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Welcome to Little England Where I Ride The Highest of Horses!

I think that's a suitably pretentious title. Also note, this is (and not for the first time) the pettiest and shrillest of rants you are likely to ever hear from me. Enjoy.

So I take a walk usually two or sometimes three times a day. I follow the same route which takes me across the local cricket pitch. Technically this field is privately owned, though I don't respect those rights. Why: because I don't agree that the earth should be subject to private property rights and because these are communal resources. That's not an invitation to vandalism or neglect of course.

I walk across the middle of the pitch and someone shouts at me. I can't hear him, which no doubt provokes him. Apparently he's 'scarified' that part of the field, despite it looking like a muddy puddle with no fence, signage or obvious indication of groundwork. Had that been the case I'd have avoided it, it's not an imposition to do so.

What then ensues is a ridiculous argument that, in my opinion, betrays the attitude of the Little Englander and his 'my home is my castle' mentality, so prevalent hereabouts. I think it's a fascinating insight into the mind of Middle England, carefully disguised as a petty article on a cheap blog :D

So I have no idea what he's talking about, though I later discover, after his passive aggressiveness gets turned all the way to 11, it's seeding new grass. There's no indication of this at all, they couldn't be bothered to put up a sign saying 'mind the square', which would have taken five minutes to do.

This is all red rag to me, stupidly of course. All he had to do was walk over respectfully and politely warn me off explaining what was happening. That would have been fine, I've no desire to cause a problem. So I'm on the square at this point and he's getting angry because he couldn't say prior to me entering the forbidden zone to mind where I was walking. This is after he repeatedly flounces off, waving his arm at me muttering 'forget about it'. Stupidly (more) I keep pushing him on this. Why: because I know what these people are like. This is the local recreation club/sports club people and they swan around like they own the place.

This is the Little England: it's where these long standing cliques assert their authority. My problem with him wasn't that I was doing something I shouldn't, it's that he assumes that I should know this, and, that my response isn't a grovelling forelock tugging apology to the local village godfathers, I'm in the wrong immediately. It doesn't seem to cross his mind that all he had to do was walk over politely and ask me to watch where I was walking. No problems mate.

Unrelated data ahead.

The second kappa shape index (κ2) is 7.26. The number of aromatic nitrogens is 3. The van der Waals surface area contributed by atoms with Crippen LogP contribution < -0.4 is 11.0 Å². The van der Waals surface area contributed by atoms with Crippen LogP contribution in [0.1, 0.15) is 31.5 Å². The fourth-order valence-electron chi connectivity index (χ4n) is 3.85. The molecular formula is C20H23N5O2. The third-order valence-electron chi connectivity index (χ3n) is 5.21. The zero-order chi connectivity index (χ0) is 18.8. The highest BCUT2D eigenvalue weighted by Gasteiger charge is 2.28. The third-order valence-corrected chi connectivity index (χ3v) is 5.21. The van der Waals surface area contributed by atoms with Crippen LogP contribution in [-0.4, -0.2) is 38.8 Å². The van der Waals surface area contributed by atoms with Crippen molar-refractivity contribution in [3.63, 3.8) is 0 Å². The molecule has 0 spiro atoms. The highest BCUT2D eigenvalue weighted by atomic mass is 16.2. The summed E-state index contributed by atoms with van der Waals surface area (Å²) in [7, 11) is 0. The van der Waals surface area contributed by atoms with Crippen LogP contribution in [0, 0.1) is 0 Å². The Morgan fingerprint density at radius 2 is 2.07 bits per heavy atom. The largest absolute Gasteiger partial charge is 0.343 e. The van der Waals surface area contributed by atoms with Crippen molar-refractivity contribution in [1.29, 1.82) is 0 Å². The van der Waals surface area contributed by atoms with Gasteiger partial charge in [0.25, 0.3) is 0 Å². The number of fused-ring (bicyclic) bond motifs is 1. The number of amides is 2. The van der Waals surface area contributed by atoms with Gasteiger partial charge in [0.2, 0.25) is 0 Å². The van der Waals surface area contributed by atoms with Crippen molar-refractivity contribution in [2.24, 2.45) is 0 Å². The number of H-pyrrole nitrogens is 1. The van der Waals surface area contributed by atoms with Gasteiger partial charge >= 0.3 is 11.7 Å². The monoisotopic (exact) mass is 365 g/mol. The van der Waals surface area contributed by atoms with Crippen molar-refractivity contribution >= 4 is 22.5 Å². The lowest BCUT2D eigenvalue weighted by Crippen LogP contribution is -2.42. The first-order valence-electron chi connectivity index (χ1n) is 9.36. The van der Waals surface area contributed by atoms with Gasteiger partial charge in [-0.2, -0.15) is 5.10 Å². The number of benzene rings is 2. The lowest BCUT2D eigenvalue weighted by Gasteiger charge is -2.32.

Instead he points out that I've walked into the forbidden zone as if I've deliberately set out to vandalise this sacred space - and believe me that's how these people behave: it's their land and woe betide anyone else who dares use it. There's a sign on the fence at the edge warning people to keep their dogs on leads. Nobody does, including members of this group. This is their world and what they say goes; recently they held a referendum which successfully granted them permission to build a massive new clubhouse right onto the adjacent recreation field. The result of this will be to impede the view across the entire field (which is something I consider important), and deny a huge chunk of it to the community at large. Regardless of legal rights, these fields are enjoyed by lots of people.

The most telling statement though was him pointing out that he's seen me do this many times before, which is true: I always walk across that part of the field (unless it is obviously being worked on or fenced off). So he's had ample opportunity to speak to me to make sure there isn't a problem. Why then hasn't he? Does he not care? No, what he expects is for me to say how high when the village mafia demand that I jump.

I point out his attitude is terrible, my dander is up at this point. Not a terribly productive way to behave, but I feel like I'm being held hostage by his passive aggressive attitude. He does that think where he walks right up close and then waves his arm and walks off saying 'forget it', as if to say "you're a moron". Nope, I just expect a bit more respect from people demanding the same of me, especially without precedent. If you can't signpost your intentions to work on the field, I can't divine them.

He ends by saying "fucking asshole" (I'm sure I'm that, for all sorts of reasons!) but not before informing me, right in my face, that he was a local copper for 26 years. So what? Is he going to use the police powers he no longer has to arrest me for a crime that hasn't been committed?

Why is all this relevant? Because it shows how these people think: they expect you to comply to their rules in the community they perceive to be theirs. Rules you don't know that would be upheld as 'common sense', because that's how people think these days. Common sense is appealed to and invoked all the time by those who struggle against the ghost of political correctness and the Daily Mail infused spectre of "health and safety gorn maaaaaad!". When you fail to comply to the village mafia a blunt and boorish appeal to authority is issued, no matter how crass or irrelevant. What the fuck do I care you were a policeman; this isn't a legal matter and you ain't no copper anymore!

This is the ugly face of Little England. This is their fiefdom, carved from linseed and willow, cricket stumps and cucumber sandwiches. A world where local cliques run rackets around everyone else because that's the tradition. Now I look forward to an afternoon of swearing little league soccer players in the field nearby kicking the ball at my window without a care. Pip pip!

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